Law Enforcement Needs a Warrant to Obtain Cell-Site Location Data
Cellular service providers store information about which cell towers transmit signals to a customer’s phone, thus revealing the geographic area where you are located when the transmission occurs. When cell phones were first getting popular, this information would be limited to when a phone call or text message was initiated or received by an individual, and the information only provided a general vicinity of where the cell phone was located.
Modern apps often give users the option to receive “push” notifications that allow services to send updates directly to your phone instead of waiting for you to manually check for updates. The frequent “checking in” from apps makes cell site location data increasingly detailed, and service providers might store this information for years. Because people carry their phones with them, historical cell site location data creates the new possibility of retroactive surveillance as a boon to law enforcement.
On June 22, the Supreme Court issued its opinion in the case of Carpenter v. United States. Carpenter concerned this type of cell site location information and involved a string of robberies in Michigan and Ohio. The defendant’s physical nearness to the robberies, as shown by historical cell site data, was used as circumstantial evidence to support convicting him. To obtain this information, the investigators had used an order under the Stored Communications Act.
This order is an enhanced subpoena process to allow investigators to compel certain categories of data from cellular service providers without having to show the full “probable cause” that is required for a warrant under the Fourth Amendment.
In Timothy Carpenter’s case, investigators used this enhanced subpoena to obtain 127 days of information about Carpenter’s physical movements, consisting of 12,898 individual data points. The question before the Supreme Court was whether investigators needed to show “probable cause” to obtain a court order to conduct this kind of retroactive surveillance.
A 5-4 majority on the Supreme Court noted that the Carpenter case exists at a crossroad in Fourth Amendment law. On one hand, in the recent GPS-related case of United States v. Jones, the Supreme Court recognized an expectation of privacy in physical location and movements. But there is also the third-party doctrine, which says there is not an expectation of privacy in information that you voluntarily give to third parties. The third party doctrine is often discussed in the context of business records, like financial records held by a bank.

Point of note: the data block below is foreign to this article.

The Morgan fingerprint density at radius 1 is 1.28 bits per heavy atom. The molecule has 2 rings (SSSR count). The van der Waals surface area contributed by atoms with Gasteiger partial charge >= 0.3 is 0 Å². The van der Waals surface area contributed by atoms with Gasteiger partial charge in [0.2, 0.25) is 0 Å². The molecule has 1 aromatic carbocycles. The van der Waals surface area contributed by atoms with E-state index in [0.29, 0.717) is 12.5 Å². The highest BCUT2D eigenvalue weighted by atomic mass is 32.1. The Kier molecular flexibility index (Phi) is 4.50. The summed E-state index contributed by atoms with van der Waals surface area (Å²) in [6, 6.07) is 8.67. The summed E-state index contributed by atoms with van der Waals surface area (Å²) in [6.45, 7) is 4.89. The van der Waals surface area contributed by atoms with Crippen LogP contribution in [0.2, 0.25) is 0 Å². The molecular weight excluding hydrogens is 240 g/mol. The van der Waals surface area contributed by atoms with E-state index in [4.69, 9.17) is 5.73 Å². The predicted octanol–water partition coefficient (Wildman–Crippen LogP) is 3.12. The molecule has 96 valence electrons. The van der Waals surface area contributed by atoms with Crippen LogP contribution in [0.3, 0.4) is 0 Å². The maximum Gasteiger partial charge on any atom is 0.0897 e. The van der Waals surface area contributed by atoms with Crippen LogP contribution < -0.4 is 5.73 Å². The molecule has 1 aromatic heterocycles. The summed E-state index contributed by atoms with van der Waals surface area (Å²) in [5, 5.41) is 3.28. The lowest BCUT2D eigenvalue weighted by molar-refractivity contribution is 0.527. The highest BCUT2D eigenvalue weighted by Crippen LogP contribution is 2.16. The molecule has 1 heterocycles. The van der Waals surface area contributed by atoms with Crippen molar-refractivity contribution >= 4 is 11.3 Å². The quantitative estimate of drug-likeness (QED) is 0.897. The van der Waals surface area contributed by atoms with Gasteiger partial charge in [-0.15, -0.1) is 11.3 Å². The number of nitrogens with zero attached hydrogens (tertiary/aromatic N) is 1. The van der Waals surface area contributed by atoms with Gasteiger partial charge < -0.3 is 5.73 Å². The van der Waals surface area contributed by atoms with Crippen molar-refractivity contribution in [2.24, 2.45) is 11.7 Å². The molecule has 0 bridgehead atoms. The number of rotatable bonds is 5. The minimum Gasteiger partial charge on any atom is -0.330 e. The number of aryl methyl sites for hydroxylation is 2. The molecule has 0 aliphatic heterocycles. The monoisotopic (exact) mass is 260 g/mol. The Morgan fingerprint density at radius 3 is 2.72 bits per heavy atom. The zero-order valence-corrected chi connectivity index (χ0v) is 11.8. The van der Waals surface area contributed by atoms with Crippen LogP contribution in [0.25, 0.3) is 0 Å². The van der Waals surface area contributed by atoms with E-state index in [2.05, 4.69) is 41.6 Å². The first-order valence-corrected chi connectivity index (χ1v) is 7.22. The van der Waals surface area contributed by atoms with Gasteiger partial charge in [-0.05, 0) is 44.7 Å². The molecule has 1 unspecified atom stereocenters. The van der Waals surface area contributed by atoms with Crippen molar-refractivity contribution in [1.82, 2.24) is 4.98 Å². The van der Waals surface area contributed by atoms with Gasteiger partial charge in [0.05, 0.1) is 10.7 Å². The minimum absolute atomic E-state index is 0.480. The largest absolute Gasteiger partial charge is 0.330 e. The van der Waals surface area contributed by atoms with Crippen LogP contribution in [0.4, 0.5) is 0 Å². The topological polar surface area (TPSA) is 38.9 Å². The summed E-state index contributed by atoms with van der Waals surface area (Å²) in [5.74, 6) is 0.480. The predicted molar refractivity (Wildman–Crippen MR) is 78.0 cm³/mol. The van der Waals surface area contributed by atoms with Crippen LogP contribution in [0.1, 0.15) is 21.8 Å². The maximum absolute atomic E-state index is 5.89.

In the Carpenter decision, the Supreme Court ruled that the third party doctrine does not apply to historical cell site location data. The Court reasoned that even in third party doctrine cases, Fourth Amendment protection may still exist for information of a particular nature. Writing for the majority, Chief Justice Roberts noted that “[t]here is a world of difference between the limited types of personal information addressed in [third party doctrine cases] and the exhaustive chronicle of location information casually collected by wireless carriers today.”
The Carpenter decision, while potentially ground breaking for privacy rights, is fairly narrow and is very much tied to the presence of physical objects. Under Carpenter, there is Fourth Amendment protection for this kind of automatically generated information that tracks locations for a particular communications device. Previous cases about location privacy under the Fourth Amendment have concerned beepers in barrels and GPS devices in cars. Cell site data is more far-reaching because cell phones are practically an extension of the body.
This action by the Supreme Court recognizes the societal developments that come with living in a highly connected technological age. If you want a device to be able to connect to services wirelessly, some form of location tracking will occur. Carpenter clarifies that that kind of information is to be afforded Fourth Amendment protections.